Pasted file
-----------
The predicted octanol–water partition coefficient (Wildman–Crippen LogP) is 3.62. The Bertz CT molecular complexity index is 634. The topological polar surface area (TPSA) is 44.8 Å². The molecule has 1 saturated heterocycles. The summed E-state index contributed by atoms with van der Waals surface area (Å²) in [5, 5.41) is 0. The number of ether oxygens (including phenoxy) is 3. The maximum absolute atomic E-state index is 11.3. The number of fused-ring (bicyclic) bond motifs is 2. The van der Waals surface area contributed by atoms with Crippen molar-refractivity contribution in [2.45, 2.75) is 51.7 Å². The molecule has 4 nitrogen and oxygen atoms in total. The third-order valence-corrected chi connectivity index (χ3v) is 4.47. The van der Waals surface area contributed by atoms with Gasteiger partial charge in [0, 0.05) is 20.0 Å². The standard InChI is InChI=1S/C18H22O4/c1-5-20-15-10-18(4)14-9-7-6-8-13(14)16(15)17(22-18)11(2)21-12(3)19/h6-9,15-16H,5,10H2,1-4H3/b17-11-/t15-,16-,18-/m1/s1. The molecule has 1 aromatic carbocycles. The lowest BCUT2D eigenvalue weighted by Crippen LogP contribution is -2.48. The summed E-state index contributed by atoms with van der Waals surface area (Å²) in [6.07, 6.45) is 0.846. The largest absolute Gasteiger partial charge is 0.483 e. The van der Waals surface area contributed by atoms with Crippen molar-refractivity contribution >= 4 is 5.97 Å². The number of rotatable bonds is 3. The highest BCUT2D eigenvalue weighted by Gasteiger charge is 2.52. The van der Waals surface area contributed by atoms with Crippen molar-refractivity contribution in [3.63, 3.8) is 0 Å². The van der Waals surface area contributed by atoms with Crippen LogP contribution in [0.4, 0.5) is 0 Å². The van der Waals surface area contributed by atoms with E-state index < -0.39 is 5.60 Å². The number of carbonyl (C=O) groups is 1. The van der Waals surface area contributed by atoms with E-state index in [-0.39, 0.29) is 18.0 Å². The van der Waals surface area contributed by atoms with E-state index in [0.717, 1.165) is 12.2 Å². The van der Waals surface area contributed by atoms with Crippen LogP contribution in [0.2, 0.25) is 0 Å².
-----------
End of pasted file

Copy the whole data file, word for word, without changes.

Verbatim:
The predicted octanol–water partition coefficient (Wildman–Crippen LogP) is 3.62. The Bertz CT molecular complexity index is 634. The topological polar surface area (TPSA) is 44.8 Å². The molecule has 1 saturated heterocycles. The summed E-state index contributed by atoms with van der Waals surface area (Å²) in [5, 5.41) is 0. The number of ether oxygens (including phenoxy) is 3. The maximum absolute atomic E-state index is 11.3. The number of fused-ring (bicyclic) bond motifs is 2. The van der Waals surface area contributed by atoms with Crippen molar-refractivity contribution in [2.45, 2.75) is 51.7 Å². The molecule has 4 nitrogen and oxygen atoms in total. The third-order valence-corrected chi connectivity index (χ3v) is 4.47. The van der Waals surface area contributed by atoms with Gasteiger partial charge in [0, 0.05) is 20.0 Å². The standard InChI is InChI=1S/C18H22O4/c1-5-20-15-10-18(4)14-9-7-6-8-13(14)16(15)17(22-18)11(2)21-12(3)19/h6-9,15-16H,5,10H2,1-4H3/b17-11-/t15-,16-,18-/m1/s1. The molecule has 1 aromatic carbocycles. The lowest BCUT2D eigenvalue weighted by Crippen LogP contribution is -2.48. The summed E-state index contributed by atoms with van der Waals surface area (Å²) in [6.07, 6.45) is 0.846. The largest absolute Gasteiger partial charge is 0.483 e. The van der Waals surface area contributed by atoms with Crippen molar-refractivity contribution >= 4 is 5.97 Å². The number of rotatable bonds is 3. The highest BCUT2D eigenvalue weighted by Gasteiger charge is 2.52. The van der Waals surface area contributed by atoms with Crippen molar-refractivity contribution in [3.63, 3.8) is 0 Å². The van der Waals surface area contributed by atoms with Crippen LogP contribution in [0.4, 0.5) is 0 Å². The van der Waals surface area contributed by atoms with E-state index < -0.39 is 5.60 Å². The number of carbonyl (C=O) groups is 1. The van der Waals surface area contributed by atoms with E-state index in [-0.39, 0.29) is 18.0 Å². The van der Waals surface area contributed by atoms with E-state index in [0.717, 1.165) is 12.2 Å². The van der Waals surface area contributed by atoms with Crippen LogP contribution in [0.2, 0.25) is 0 Å².